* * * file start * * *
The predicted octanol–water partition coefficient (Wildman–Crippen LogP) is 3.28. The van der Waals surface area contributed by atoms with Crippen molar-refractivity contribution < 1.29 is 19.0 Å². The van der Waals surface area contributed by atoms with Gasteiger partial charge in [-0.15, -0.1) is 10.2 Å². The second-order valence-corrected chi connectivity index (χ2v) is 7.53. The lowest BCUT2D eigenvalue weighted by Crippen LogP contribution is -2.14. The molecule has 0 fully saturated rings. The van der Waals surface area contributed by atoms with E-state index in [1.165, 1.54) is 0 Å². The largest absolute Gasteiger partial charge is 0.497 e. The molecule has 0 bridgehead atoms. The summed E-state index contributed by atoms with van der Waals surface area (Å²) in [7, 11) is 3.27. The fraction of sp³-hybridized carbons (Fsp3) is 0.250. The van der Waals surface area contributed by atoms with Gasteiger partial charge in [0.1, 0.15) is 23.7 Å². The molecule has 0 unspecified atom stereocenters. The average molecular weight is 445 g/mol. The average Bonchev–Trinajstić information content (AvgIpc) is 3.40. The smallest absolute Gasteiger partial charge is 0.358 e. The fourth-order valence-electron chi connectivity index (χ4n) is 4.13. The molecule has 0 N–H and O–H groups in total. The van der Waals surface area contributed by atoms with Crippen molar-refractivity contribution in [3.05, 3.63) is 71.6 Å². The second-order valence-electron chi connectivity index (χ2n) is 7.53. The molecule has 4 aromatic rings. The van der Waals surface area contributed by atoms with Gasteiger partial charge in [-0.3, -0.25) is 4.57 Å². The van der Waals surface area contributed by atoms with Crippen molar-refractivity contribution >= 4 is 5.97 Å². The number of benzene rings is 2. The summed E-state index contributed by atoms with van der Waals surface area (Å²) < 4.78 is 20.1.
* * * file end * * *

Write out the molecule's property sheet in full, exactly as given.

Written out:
The predicted octanol–water partition coefficient (Wildman–Crippen LogP) is 3.28. The van der Waals surface area contributed by atoms with Crippen molar-refractivity contribution < 1.29 is 19.0 Å². The van der Waals surface area contributed by atoms with Gasteiger partial charge in [-0.15, -0.1) is 10.2 Å². The second-order valence-corrected chi connectivity index (χ2v) is 7.53. The lowest BCUT2D eigenvalue weighted by Crippen LogP contribution is -2.14. The molecule has 0 fully saturated rings. The van der Waals surface area contributed by atoms with E-state index in [1.165, 1.54) is 0 Å². The largest absolute Gasteiger partial charge is 0.497 e. The molecule has 0 bridgehead atoms. The summed E-state index contributed by atoms with van der Waals surface area (Å²) in [7, 11) is 3.27. The fraction of sp³-hybridized carbons (Fsp3) is 0.250. The van der Waals surface area contributed by atoms with Gasteiger partial charge in [0.1, 0.15) is 23.7 Å². The molecule has 0 unspecified atom stereocenters. The average molecular weight is 445 g/mol. The average Bonchev–Trinajstić information content (AvgIpc) is 3.40. The smallest absolute Gasteiger partial charge is 0.358 e. The fourth-order valence-electron chi connectivity index (χ4n) is 4.13. The molecule has 0 N–H and O–H groups in total. The van der Waals surface area contributed by atoms with Crippen molar-refractivity contribution in [3.05, 3.63) is 71.6 Å². The second-order valence-electron chi connectivity index (χ2n) is 7.53. The molecule has 4 aromatic rings. The van der Waals surface area contributed by atoms with Gasteiger partial charge in [-0.3, -0.25) is 4.57 Å². The van der Waals surface area contributed by atoms with Crippen molar-refractivity contribution >= 4 is 5.97 Å². The number of benzene rings is 2. The summed E-state index contributed by atoms with van der Waals surface area (Å²) < 4.78 is 20.1.